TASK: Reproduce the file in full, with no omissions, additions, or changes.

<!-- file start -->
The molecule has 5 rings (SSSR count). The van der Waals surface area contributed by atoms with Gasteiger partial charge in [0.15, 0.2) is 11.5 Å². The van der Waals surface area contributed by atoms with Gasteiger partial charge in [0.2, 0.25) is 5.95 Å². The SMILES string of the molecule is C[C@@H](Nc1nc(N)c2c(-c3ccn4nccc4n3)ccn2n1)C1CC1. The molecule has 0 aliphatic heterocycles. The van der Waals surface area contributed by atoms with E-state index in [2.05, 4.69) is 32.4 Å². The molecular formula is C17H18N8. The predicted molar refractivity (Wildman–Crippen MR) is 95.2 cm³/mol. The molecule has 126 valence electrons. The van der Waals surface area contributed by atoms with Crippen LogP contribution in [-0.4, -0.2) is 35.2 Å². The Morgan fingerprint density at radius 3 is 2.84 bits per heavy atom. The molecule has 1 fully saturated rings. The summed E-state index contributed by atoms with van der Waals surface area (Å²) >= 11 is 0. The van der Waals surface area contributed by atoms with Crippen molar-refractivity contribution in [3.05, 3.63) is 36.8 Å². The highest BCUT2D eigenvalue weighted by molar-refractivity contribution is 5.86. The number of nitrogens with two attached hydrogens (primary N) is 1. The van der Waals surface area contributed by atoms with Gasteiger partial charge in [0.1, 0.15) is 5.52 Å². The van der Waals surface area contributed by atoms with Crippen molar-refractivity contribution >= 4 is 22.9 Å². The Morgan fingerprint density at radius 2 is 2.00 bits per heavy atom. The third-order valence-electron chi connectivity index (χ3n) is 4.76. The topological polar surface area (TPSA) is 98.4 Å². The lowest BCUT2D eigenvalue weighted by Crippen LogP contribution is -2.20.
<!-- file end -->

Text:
The molecule has 5 rings (SSSR count). The van der Waals surface area contributed by atoms with Gasteiger partial charge in [0.15, 0.2) is 11.5 Å². The van der Waals surface area contributed by atoms with Gasteiger partial charge in [0.2, 0.25) is 5.95 Å². The SMILES string of the molecule is C[C@@H](Nc1nc(N)c2c(-c3ccn4nccc4n3)ccn2n1)C1CC1. The molecule has 0 aliphatic heterocycles. The van der Waals surface area contributed by atoms with E-state index in [2.05, 4.69) is 32.4 Å². The molecular formula is C17H18N8. The predicted molar refractivity (Wildman–Crippen MR) is 95.2 cm³/mol. The molecule has 126 valence electrons. The van der Waals surface area contributed by atoms with Crippen LogP contribution in [-0.4, -0.2) is 35.2 Å². The Morgan fingerprint density at radius 3 is 2.84 bits per heavy atom. The molecule has 1 fully saturated rings. The summed E-state index contributed by atoms with van der Waals surface area (Å²) >= 11 is 0. The van der Waals surface area contributed by atoms with Crippen molar-refractivity contribution in [3.05, 3.63) is 36.8 Å². The highest BCUT2D eigenvalue weighted by molar-refractivity contribution is 5.86. The number of nitrogens with two attached hydrogens (primary N) is 1. The van der Waals surface area contributed by atoms with Gasteiger partial charge in [0.1, 0.15) is 5.52 Å². The van der Waals surface area contributed by atoms with Crippen molar-refractivity contribution >= 4 is 22.9 Å². The Morgan fingerprint density at radius 2 is 2.00 bits per heavy atom. The third-order valence-electron chi connectivity index (χ3n) is 4.76. The topological polar surface area (TPSA) is 98.4 Å². The lowest BCUT2D eigenvalue weighted by Crippen LogP contribution is -2.20.